Le Corbusier was to architecture what Pol Pot was to social reform. In one sense, he had less excuse for his activities than Pol Pot: for unlike the Cambodian, he possessed great talent, even genius. Unfortunately, he turned his gifts to destructive ends, and it is no coincidence that he willingly served both Stalin and Vichy. Like Pol Pot, he wanted to start from Year Zero: before me, nothing; after me, everything. By their very presence, the raw-concrete-clad rectangular towers that obsessed him canceled out centuries of architecture. Hardly any town or city in Britain (to take just one nation) has not had its composition wrecked by architects and planners inspired by his ideas.Read the rest.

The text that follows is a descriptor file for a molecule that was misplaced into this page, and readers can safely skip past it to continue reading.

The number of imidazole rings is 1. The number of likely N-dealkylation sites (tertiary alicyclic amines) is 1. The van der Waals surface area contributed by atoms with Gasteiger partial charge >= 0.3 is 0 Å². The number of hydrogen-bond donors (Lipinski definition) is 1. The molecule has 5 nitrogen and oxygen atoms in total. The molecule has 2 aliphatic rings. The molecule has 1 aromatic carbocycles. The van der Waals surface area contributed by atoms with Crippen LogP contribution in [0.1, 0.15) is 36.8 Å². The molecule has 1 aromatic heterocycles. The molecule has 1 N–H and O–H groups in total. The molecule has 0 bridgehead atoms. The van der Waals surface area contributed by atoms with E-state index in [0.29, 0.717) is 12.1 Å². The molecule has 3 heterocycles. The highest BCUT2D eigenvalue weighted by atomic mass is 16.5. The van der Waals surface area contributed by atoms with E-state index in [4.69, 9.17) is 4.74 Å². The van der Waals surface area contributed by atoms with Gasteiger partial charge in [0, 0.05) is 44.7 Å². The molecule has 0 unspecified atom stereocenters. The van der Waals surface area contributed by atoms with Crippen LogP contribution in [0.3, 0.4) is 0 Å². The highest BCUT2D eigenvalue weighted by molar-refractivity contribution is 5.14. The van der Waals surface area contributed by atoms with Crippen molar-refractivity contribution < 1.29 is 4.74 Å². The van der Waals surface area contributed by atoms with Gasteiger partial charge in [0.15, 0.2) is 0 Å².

Writings about Le Corbusier often begin with an encomium to his importance, something like: “He was the most important architect of the twentieth century.” Friend and foe would agree with this judgment, but importance is, of course, morally and aesthetically ambiguous. After all, Lenin was one of the most important politicians of the twentieth century, but it was his influence on history, not his merits, that made him so: likewise Le Corbusier.
Yet just as Lenin was revered long after his monstrosity should have been obvious to all, so Le Corbusier continues to be revered.
Wednesday, December 02, 2009
The Architect as Totalitarian
~by Theodore Dalrymple. Hat tip to Elena Maria. Just to refresh your memory on an old post, here's a concrete monstrosity, St. Gregorius in Aachen, Germany. Compare it to Burgos Cathedral.